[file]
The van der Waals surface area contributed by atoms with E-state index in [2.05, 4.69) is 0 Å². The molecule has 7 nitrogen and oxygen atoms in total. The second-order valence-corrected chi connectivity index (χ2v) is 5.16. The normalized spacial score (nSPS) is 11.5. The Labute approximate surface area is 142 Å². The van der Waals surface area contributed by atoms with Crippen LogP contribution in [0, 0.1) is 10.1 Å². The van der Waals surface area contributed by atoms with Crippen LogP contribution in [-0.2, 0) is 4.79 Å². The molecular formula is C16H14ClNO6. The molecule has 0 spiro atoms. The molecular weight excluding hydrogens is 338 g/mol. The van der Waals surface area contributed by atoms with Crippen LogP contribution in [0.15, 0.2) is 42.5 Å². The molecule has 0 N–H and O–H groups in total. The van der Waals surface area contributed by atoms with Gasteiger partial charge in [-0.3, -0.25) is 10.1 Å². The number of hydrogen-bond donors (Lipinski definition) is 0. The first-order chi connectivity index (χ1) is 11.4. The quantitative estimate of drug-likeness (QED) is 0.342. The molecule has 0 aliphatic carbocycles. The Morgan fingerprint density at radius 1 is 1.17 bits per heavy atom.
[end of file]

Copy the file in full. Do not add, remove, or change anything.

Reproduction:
The van der Waals surface area contributed by atoms with E-state index in [2.05, 4.69) is 0 Å². The molecule has 7 nitrogen and oxygen atoms in total. The second-order valence-corrected chi connectivity index (χ2v) is 5.16. The normalized spacial score (nSPS) is 11.5. The Labute approximate surface area is 142 Å². The van der Waals surface area contributed by atoms with Crippen LogP contribution in [0, 0.1) is 10.1 Å². The van der Waals surface area contributed by atoms with Crippen LogP contribution in [-0.2, 0) is 4.79 Å². The molecular formula is C16H14ClNO6. The molecule has 0 spiro atoms. The molecular weight excluding hydrogens is 338 g/mol. The van der Waals surface area contributed by atoms with Crippen LogP contribution in [0.15, 0.2) is 42.5 Å². The molecule has 0 N–H and O–H groups in total. The van der Waals surface area contributed by atoms with Gasteiger partial charge in [-0.3, -0.25) is 10.1 Å². The number of hydrogen-bond donors (Lipinski definition) is 0. The first-order chi connectivity index (χ1) is 11.4. The quantitative estimate of drug-likeness (QED) is 0.342. The molecule has 0 aliphatic carbocycles. The Morgan fingerprint density at radius 1 is 1.17 bits per heavy atom.